Project Title: Automated Detection of Anomalous Hydrothermal and Volcanic Activity from Space: Taking the Temperature of Yellowstone Using Thermal Infrared Satellite Data
Mendenhall Fellow: R. Greg Vaughan, (928) 556-7006, email@example.com
Duty Station: Flagstaff, AZ
Start Date:October 1, 2008
Education: Ph.D. University of Nevada Reno (2004)
Research Advisors: Laszlo Keszthelyi, Flagstaff, AZ, (928) 556-7002, firstname.lastname@example.org; David Schneider, Alaska Volcano Observatory, (907) 786-7037, email@example.com; Jacob Lowenstern, Menlo Park, CA, (650) 329-5238, firstname.lastname@example.org; Cheryl Jaworowski, Yellowstone National Park, (307) 344-2208, email@example.com
Project Description: Every active volcano and geothermal area has a unique thermal flux and temperature history that provides information about both normal thermal activity due to seasonal or diurnal variations and anomalous thermal activity due to volcanic or hydrothermal processes. Anomalous changes in thermal features can be indicative of a change in volcanic state and possibly signal impending volcanic or hydrothermal activity. But to understand and detect change, the natural background variations must be well characterized. The establishment of a time-series of baseline geothermal activity is the next logical step in global satellite volcano monitoring and is the basis of this project.
This study will focus on measuring and monitoring the surface temperatures and radiant heat flux of the geothermal system at Yellowstone National Park (YNP). Being the largest geothermal area on Earth, YNP will provide an opportunity to combine frequent coarse-resolution satellite measurements (for example, MODIS) with occasional higher-resolution measurements from space borne (for example, ASTER), airborne (for example, MASTER), and field instruments (for example, FLIR camera) to test algorithms and analyze the subtle geothermal features that are the surface expression of this non-erupting but still active volcano. Continuous monitoring of the YNP geothermal area will also provide information about how thermal activity may relate to other processes such as gas emissions, ground deformation, and seismic activity.Primary Research Objectives:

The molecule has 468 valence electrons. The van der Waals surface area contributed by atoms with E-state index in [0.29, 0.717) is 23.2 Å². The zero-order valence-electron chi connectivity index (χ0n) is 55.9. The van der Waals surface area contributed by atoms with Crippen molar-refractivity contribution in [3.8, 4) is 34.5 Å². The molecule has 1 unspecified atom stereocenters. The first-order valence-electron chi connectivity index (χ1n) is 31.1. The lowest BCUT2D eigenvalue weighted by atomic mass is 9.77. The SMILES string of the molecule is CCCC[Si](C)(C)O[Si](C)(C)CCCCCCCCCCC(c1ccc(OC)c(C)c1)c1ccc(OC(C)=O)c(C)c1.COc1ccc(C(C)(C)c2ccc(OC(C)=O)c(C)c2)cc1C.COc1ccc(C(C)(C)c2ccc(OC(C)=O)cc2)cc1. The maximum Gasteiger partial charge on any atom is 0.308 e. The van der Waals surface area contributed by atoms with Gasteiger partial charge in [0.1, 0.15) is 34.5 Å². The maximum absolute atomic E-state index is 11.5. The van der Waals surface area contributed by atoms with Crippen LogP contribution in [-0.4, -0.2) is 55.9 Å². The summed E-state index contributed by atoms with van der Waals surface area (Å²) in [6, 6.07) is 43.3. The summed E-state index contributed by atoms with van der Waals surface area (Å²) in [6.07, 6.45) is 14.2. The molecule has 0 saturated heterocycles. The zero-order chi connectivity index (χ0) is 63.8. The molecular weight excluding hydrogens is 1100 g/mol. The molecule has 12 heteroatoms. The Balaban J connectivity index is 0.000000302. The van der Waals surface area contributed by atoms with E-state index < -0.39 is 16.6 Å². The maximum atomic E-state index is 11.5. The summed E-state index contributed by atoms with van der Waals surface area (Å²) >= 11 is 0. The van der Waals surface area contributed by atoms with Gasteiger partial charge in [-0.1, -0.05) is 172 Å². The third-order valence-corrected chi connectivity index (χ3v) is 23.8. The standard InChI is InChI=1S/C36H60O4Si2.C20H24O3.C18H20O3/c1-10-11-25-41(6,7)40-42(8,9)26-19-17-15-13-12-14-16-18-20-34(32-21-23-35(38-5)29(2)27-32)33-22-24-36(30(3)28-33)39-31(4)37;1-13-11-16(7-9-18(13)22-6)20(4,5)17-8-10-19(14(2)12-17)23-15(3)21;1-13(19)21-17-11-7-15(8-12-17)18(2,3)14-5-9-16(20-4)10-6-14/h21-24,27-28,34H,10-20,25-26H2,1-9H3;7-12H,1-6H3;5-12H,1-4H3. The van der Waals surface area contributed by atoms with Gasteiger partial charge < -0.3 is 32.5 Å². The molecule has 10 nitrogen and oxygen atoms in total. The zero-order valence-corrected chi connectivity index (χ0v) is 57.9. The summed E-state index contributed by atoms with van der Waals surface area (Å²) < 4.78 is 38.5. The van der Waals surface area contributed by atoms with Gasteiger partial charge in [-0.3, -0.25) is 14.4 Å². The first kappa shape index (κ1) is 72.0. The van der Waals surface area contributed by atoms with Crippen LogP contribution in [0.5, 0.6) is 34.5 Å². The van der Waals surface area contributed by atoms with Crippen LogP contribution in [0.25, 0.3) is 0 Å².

1. Remote thermal feature detection—Testing the limits of thermal infrared satellite data:
- Determine how large an area a sub-pixel-sized thermal feature (of a certain temperature) has to be to radiate above the background and be detected.
- Determine what instrument parameters (for example, spatial resolution, spectral resolution, temperature sensitivity) and environmental parameters (for example, surface emissivity, background temperature) influence thermal feature detection.
2. Change detection—Time-series characterization of background thermal flux variations:
- Characterize the normal seasonal background variations in surface temperatures and radiant heat flux—for the entire park as well as for specific thermal areas (for example, Norris Geyser Basin, Mud Volcano, and also Yellowstone Lake).
- Determine how these changes may be linked to other processes, like ground deformation, earthquakes, weather and climate.
Lowenstern, J.B., Smith, R.B., and Hill, D.P., 2006, Monitoring super-volcanoes: Geophysical and geochemical signals at Yellowstone and other large caldera systems: Philosophical Transactions of the Royal Society, A, v. 364, p. 2055–2072.
Lowenstern, J.B., and Hurwitz, S., 2008, Monitoring a supervolcano in repose: Heat and volatile flux at the Yellowstone Caldera: Elements, v. 4, p. 35–40, DOI: 10.2113/GSELEMENTS.4.1.35.
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